When Fulham, newly promoted to the Second Division, took on Crystal Palace, newly promoted to the Premiership, at Craven Cottage on Tuesday night the home side's manager, Micky Adams, was off watching Luton, who his team will shortly face in the league. But there was no lack of effort from the Fulham players, who put themselves about as if the match had been a Cup final. This may not have been unconnected with the presence in the front row of the directors' box of Mohammed Al Fayed, recently returned from a rather public holiday in the South of France, and recently installed as chairman of Fulham Football Club.
Al Fayed's fondness for British institutions is well documented. He is synonymous with Harrods, but in recent months he has been diversifying. He has resuscitated Punch magazine - though it can hardly be said to be off the life- support machine - and has now turned his attention to another once-glorious enterprise that had fallen on hard times. Down at Craven Cottage, the fans think it is Christmas.
There are eight new players, taking the squad to 28. But neither the newcomers nor the old-timers will be turning out just yet in a green and gold strip, as cynics had suggested. The shirts remain white and the logo on them remains that of the GMB, the trade union which will continue to sponsor the club despite its glamorous new connections. The changes at Fulham in the nine weeks since Al Fayed became involved have been less spectacular than a flashy new strip, and have mostly been concerned with refurbishing the quaint but crumbly ground.
As the new chairman put it in his programme notes: "In every corner of the ground things have been made better, safer, more efficient or at the very least will have had a fresh coat of paint." Frankie the groundsman has had some money to spend on grass-seed and as a result the pitch on Tuesday night was emerald-bright. "It was this green last summer," one regular observed. "But that was weeds."
The new chairman seemed to enjoy watching his team, but stayed apart from the crush of suits in the bar beneath the directors' box at half- time. On his way out to the Riverside Terrace, he stopped for a moment. "It's lots of fun here," he said. "It's very exciting. There's lots of fun to come for years and years."
Then he was off, to a satellite phone call, perhaps, or a video conference link-up. It later transpired that Mr Al Fayed's pressing business was in the supporters' club, where he was greeted warmly and a bus conductor told him that he had made him very happy. One suspects that Al Fayed, who also likes to go walkabout at Harrods, lives for this kind of reception.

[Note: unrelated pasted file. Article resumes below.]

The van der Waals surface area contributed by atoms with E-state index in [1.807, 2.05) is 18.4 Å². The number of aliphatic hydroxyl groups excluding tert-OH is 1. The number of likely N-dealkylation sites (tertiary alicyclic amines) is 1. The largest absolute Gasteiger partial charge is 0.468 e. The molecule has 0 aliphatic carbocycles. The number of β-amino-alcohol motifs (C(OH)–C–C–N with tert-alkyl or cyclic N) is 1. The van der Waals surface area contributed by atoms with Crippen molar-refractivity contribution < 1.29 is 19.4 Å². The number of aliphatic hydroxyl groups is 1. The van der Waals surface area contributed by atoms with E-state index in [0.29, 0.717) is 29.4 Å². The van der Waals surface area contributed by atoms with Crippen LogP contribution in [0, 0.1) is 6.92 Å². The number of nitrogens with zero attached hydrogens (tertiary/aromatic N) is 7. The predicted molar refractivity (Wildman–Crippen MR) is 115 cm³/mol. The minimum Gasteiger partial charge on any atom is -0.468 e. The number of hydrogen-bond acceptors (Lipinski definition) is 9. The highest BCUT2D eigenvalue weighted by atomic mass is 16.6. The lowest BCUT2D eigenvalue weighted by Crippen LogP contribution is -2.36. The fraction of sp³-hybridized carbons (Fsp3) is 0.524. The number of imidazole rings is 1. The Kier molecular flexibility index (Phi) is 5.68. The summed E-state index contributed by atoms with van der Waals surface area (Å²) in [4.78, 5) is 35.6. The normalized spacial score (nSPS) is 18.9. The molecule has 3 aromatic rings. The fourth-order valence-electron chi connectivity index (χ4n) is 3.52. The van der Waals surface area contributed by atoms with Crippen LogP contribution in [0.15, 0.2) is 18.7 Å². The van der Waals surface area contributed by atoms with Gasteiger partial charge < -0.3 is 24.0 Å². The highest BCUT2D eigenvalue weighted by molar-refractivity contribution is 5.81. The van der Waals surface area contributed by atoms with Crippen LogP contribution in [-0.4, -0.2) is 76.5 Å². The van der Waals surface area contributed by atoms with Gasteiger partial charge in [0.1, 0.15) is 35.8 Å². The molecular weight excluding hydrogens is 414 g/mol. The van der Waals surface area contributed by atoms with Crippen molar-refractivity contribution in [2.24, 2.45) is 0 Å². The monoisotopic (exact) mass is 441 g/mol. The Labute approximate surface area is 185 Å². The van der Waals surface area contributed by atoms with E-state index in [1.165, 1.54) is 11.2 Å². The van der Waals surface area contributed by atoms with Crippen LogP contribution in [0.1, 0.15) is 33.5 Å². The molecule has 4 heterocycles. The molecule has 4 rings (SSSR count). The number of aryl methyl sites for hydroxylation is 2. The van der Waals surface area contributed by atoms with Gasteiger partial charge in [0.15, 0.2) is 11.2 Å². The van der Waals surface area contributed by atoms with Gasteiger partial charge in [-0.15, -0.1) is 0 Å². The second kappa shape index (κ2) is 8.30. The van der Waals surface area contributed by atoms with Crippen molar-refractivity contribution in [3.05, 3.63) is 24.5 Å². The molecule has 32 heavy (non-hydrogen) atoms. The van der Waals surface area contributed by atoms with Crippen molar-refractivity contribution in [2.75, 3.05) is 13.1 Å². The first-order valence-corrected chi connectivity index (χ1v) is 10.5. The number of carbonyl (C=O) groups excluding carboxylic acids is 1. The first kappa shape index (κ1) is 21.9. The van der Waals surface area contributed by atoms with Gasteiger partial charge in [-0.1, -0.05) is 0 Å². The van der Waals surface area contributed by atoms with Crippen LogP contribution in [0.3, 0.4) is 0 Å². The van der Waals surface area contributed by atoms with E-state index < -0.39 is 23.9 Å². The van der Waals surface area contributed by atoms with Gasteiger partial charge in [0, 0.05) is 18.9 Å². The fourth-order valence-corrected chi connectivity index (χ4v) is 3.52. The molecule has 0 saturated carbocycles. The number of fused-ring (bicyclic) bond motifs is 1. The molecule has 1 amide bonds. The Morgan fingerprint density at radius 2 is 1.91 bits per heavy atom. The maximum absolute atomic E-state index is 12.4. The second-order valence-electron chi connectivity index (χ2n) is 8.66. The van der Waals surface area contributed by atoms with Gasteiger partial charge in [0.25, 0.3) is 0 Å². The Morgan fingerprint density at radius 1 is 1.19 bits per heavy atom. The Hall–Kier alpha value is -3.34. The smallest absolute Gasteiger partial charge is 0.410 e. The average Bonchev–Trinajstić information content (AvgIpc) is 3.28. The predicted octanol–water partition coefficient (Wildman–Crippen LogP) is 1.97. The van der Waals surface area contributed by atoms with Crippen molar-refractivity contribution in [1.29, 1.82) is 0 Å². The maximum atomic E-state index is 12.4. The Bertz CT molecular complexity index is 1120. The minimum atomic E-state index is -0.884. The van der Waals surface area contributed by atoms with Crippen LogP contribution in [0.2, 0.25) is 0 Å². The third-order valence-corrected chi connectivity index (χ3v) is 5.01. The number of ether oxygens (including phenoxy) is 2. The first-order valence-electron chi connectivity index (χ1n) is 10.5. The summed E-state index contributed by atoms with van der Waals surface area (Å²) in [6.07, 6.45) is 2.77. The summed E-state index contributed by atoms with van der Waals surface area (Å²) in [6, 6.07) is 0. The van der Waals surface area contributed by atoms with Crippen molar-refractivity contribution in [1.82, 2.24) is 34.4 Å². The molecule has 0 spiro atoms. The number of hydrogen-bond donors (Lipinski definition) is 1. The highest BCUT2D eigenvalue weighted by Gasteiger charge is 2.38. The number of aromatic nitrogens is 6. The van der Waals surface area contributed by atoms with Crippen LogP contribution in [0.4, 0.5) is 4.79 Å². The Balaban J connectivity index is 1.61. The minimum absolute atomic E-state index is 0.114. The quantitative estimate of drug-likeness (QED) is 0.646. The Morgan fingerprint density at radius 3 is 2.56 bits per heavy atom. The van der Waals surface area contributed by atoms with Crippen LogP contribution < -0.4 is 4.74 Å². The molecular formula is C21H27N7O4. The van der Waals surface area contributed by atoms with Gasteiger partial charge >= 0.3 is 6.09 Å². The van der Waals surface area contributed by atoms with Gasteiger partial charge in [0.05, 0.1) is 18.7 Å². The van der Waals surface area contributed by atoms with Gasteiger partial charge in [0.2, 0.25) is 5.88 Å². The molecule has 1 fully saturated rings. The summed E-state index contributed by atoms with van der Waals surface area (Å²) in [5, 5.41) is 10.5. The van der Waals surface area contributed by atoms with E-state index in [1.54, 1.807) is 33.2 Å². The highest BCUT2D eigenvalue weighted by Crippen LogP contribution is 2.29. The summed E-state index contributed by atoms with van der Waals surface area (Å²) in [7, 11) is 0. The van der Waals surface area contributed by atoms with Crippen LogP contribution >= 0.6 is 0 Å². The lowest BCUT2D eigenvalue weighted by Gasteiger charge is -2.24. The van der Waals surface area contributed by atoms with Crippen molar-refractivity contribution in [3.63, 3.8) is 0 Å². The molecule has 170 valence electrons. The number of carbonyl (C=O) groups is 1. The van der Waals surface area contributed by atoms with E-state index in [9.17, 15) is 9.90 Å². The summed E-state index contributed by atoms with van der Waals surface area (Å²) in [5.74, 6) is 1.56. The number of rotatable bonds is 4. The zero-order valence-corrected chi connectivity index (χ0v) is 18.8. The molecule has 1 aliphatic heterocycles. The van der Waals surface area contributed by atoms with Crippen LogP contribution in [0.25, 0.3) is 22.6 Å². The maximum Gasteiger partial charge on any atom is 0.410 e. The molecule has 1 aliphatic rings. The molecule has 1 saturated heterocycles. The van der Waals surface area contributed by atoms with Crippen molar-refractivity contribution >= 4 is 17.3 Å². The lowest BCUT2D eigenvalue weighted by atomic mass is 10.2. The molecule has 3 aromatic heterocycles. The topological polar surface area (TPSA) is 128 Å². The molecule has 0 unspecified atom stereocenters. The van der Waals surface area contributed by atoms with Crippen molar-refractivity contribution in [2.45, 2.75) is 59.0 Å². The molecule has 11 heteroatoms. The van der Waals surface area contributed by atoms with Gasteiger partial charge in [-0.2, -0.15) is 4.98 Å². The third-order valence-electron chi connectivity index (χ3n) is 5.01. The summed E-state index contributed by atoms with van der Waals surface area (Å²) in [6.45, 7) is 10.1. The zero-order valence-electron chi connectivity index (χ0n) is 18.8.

The fans will have been as pleased as the chairman with their side's performance. Palace scored the only goal, Neil Shipperley tapping in from a Bruce Dyer cross, but the Second Division side were composed in defence, creative in midfield, and manufactured more chances than their more illustrious visitors. Bill Muddyman, the vice- chairman, who has helped to keep the club afloat for the last 10 years, was full of relief and elation. "The new players did well and the others have to fight for their places now," he said. "That's the joy of a bigger squad."
The new players, such as Steve Hayward from Carlisle, Neil Smith from Gillingham and Aidan Newhouse from Wimbledon, are hardly in the Juninho class. But they did enough to keep the incumbents honest, and spurred new efforts from the home favourites, among whom the floppy-haired wing- back Robbie Herrera particularly impressed.
But however chuffed Muddyman was with his revivified team he still sounded a note of caution. "It can be very traumatic going from scrimping and saving to having a bit of money to spend," he warned. "We won't be pressured into paying huge fees for players - I'm going to spend Mr Al Fayed's money as if it were my own. We both believe in investing in youth, we've worked on the infrastructure here for the last couple of years and we're going to work harder on it now."
Such investment will have to pay its way in the long run. For all his fondness for tradition and romance, Al Fayed is a businessman rather than a dreamer. He considered investing in Chelsea, but the numbers - or perhaps the egos - did not stack up. Fulham, with an equally affluent catchment area and a picturesque ground with potential for development - in the best possible taste - into a "super stadia", seemed a better bet.
Al Fayed wants to take the team into the Premiership, and in the process make the bus conductor and his fellow Cottagers happy for life. In the meantime, the first-team home strip is on sale in Harrods and it is thought that the away strip has potential for change. Green and gold has not been ruled out. As the new chairman concludes in his programme notes: "In the words of that other great Fulham fan named Al - Al Jolson - 'You ain't' seen nothing yet'."Reuse content